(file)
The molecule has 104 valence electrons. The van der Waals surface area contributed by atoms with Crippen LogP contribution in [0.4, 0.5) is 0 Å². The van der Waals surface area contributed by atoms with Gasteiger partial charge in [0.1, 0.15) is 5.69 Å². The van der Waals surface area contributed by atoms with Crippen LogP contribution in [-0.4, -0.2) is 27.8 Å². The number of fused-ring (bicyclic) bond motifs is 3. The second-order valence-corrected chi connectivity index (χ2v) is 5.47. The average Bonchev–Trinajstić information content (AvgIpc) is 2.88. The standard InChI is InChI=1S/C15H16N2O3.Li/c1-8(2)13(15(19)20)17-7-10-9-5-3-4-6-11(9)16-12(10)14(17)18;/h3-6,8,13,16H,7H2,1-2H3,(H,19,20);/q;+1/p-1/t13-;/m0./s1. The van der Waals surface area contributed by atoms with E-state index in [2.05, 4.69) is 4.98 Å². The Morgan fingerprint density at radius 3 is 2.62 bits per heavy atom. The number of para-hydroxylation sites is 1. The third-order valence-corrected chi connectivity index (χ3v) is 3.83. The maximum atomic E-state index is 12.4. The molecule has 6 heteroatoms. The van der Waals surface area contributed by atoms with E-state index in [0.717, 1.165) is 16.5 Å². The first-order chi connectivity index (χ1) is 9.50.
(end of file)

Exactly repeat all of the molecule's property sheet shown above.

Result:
The molecule has 104 valence electrons. The van der Waals surface area contributed by atoms with Crippen LogP contribution in [0.4, 0.5) is 0 Å². The van der Waals surface area contributed by atoms with Gasteiger partial charge in [0.1, 0.15) is 5.69 Å². The van der Waals surface area contributed by atoms with Crippen LogP contribution in [-0.4, -0.2) is 27.8 Å². The number of fused-ring (bicyclic) bond motifs is 3. The second-order valence-corrected chi connectivity index (χ2v) is 5.47. The average Bonchev–Trinajstić information content (AvgIpc) is 2.88. The standard InChI is InChI=1S/C15H16N2O3.Li/c1-8(2)13(15(19)20)17-7-10-9-5-3-4-6-11(9)16-12(10)14(17)18;/h3-6,8,13,16H,7H2,1-2H3,(H,19,20);/q;+1/p-1/t13-;/m0./s1. The van der Waals surface area contributed by atoms with E-state index in [2.05, 4.69) is 4.98 Å². The Morgan fingerprint density at radius 3 is 2.62 bits per heavy atom. The number of para-hydroxylation sites is 1. The third-order valence-corrected chi connectivity index (χ3v) is 3.83. The maximum atomic E-state index is 12.4. The molecule has 6 heteroatoms. The van der Waals surface area contributed by atoms with E-state index in [0.717, 1.165) is 16.5 Å². The first-order chi connectivity index (χ1) is 9.50.